Found at Starbucks: A Latte and a Big Idea

Watch President Eaton’s newest video about his conversation with a Starbucks barista on the topic of text messaging. Are we in danger of losing our ability to read and to write sophisticated text?

httpvh://www.youtube.com/watch?v=LYyx9R3K9ig

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Categories: Culture

4 replies

  1. I agree that literacy is a vital feature of a healthy society. Most adults in the U.S. can read, but how many adults are in the habit of reading well-written, sophisticated literature?

    I have long enjoyed a superior command of the English language. I believe that this was a result of extensive reading, from authors like C.S. Lewis, Madeline L’Engel, Laura Ingalls Wilder, George MacDonald, and even Roald Dahl. I deplore the lack of true literacy that I see in America today.

    Even in The Falcon, I have seen tell-tale signs of Spell-Check dependence. When writers use words or phrases that they heard on TV (perhaps from news anchors), without knowing the exact spelling or meaning, it shows that they don’t really know what they are saying, and it discourages me from reading their work.

    But is texting the culprit? I feel that this lack of true literacy predates texting, and has its source in our fast-paced, media-saturated culture. We listen to a short news clip on TV and then we’re up to date, instead of reading the newspaper. We go out to watch a movie, or stay home and watch Friends or American Idol (guilty), instead of reading a good book or having a meaningful discussion.

    What can we do about this problem? How can we reverse this trend? Should we put more writing in the graduation requirements? Should we ban televisions in the dorms? Should we eliminate film from the art department? Somehow, I doubt that any of these ideas will work.

    I believe that literacy starts earlier, when parents read to their children and encourage them to read. My mother’s mother never got past the 8th grade, and spoke with a French (Canadian) accent. Yet she read to her children, and my mother developed a love of books and reading, which she passed on to me. If we can somehow encourage parents to read to their children, early and often, that might make a small difference. Many graduates of SPU go on to become parents. If our students really understand the benefits of literacy, and how to promote it in their children, then maybe, just maybe, we might make a difference.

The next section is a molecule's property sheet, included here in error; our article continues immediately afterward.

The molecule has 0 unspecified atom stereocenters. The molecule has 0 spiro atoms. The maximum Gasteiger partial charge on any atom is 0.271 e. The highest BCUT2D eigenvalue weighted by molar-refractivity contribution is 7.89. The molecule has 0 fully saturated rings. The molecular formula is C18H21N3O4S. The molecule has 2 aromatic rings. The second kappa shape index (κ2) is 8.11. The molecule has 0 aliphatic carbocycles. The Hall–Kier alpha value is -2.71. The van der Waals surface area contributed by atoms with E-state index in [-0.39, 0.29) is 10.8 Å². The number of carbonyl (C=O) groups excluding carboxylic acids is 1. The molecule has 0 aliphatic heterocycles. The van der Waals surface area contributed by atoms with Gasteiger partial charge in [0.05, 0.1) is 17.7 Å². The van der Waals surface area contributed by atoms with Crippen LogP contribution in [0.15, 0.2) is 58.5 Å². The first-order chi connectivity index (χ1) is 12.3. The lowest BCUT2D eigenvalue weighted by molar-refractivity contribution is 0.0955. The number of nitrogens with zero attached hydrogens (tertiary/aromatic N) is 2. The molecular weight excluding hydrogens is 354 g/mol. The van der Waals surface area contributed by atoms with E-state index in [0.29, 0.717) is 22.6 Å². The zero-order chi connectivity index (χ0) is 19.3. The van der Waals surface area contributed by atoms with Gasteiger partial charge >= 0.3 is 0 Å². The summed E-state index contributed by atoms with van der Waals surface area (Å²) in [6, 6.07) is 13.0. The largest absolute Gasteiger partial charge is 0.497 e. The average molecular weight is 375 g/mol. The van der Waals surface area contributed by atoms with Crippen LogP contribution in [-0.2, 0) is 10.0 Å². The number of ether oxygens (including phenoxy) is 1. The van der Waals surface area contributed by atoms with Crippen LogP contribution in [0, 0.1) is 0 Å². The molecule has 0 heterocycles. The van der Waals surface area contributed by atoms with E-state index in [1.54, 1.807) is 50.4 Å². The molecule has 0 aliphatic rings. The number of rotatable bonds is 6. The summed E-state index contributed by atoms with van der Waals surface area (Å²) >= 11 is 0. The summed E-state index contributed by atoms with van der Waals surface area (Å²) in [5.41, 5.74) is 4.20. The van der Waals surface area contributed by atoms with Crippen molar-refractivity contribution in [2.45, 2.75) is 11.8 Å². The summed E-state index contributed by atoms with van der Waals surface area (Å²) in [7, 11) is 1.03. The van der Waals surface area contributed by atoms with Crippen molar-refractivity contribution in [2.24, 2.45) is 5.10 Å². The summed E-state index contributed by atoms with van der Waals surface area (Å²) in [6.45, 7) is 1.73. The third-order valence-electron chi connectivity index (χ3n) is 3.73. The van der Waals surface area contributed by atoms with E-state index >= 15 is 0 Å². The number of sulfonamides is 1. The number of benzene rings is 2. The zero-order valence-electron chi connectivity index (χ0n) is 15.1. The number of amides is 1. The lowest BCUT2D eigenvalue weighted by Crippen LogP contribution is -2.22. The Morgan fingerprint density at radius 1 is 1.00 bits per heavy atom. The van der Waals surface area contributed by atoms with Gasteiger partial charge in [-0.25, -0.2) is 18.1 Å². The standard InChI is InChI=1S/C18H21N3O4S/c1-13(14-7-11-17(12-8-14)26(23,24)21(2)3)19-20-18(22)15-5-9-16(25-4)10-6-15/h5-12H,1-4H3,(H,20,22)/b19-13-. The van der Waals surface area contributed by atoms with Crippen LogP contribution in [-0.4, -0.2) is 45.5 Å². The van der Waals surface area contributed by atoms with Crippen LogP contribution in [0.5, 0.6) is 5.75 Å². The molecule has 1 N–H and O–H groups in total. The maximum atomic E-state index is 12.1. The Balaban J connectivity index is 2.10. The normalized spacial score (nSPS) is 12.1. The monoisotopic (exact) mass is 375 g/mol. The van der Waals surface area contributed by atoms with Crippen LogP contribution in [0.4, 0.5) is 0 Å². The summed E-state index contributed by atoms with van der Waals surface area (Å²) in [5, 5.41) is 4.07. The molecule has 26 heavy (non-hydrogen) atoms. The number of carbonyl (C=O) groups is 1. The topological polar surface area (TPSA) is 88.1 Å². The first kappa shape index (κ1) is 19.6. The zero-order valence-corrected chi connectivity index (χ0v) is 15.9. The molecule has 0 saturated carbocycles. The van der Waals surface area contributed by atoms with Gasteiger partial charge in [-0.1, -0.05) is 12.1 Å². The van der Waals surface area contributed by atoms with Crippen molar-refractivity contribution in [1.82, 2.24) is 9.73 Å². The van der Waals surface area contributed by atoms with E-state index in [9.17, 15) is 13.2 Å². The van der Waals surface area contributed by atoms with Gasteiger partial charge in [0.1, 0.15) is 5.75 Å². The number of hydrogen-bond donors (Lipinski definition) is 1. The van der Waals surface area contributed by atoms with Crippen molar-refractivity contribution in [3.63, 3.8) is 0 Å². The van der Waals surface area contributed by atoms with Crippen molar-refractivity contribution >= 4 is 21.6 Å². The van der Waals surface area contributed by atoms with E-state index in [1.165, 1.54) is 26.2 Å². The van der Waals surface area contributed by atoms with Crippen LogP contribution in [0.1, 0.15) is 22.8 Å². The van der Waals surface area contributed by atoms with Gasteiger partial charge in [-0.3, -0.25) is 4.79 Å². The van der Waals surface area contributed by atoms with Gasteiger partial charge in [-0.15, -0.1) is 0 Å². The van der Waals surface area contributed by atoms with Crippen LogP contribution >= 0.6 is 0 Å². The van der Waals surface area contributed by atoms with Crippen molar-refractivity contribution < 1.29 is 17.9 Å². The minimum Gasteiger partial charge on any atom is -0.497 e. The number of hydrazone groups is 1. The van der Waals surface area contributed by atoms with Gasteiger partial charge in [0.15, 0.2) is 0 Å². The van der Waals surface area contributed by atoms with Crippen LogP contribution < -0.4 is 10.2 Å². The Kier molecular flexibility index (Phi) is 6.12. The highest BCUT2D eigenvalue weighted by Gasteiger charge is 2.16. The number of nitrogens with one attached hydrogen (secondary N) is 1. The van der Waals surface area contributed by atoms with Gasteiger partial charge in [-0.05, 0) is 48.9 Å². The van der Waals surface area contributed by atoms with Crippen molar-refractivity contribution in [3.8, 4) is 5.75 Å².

That’s the way I see it.

  2. I suppose then that you are not a fan of these forms of the Lord’s Prayer?

    http://www.rejesus.co.uk/tags/tag/text_message

    Gzus said…
    dad@hvn,ur spshl.
    we want wot u want &urth2b like hvn.
    giv us food&4giv r sins lyk we 4giv uvaz.
    don’t test us! save us! bcos we kno ur boss, ur tuf&ur cool 4 eva!ok?
    Matthew 6:9-13
    Matthew Cambell, York, England

    r pa in evan, respect 2 u, may u rain ear as in evan. giv us r needs, 4giv rsin as we 4giv r nmes. resq us from the evil 1. 4 ur always the most xlent dude. yo
    Steve Seymour, Bristol, England

    God@heaven.org, You rule, up and down. We need grub and a break. Will pass it on. Keep us focused. You totally rule, long term. Amen.
    Rev. Stephen E. Moore, Bellevue, Washington, USA

  3. You know, Dr. Eaton, George Orwell speaks of this in his book 1984. This happens to be one of my favorite books, because Orwell shows us how a society that rids itself of complicated words has a much harder time expressing itself. In this way, the government of Oceana is able to clamp down on the ways that people can express themselves and think, thus limiting the ability for the people to find out they were living in a destructive society.

    Now I am an avid texter (not in class, of course). I send and receive an unbelievable amount of texts every month, and sometimes I see it as somewhat of a game to try and one-up the month before. However, one of the things that I don’t do is use shortened words. Sure they slip in to my writing sometimes, but I’m the guy who makes sure that his texts are grammatically correct (or at least I try).

    I don’t think that texting is necessarily bad, but it can be used in a way that may be destructive to the English language. However, I feel that if we can find effective ways of expressing ourselves and our ideas completely through language, then the freedom of thought will carry through. We just have to make sure that what we are saying is meaningful enough to continue this message.

    I like these posts that come often. It keeps my days interesting.

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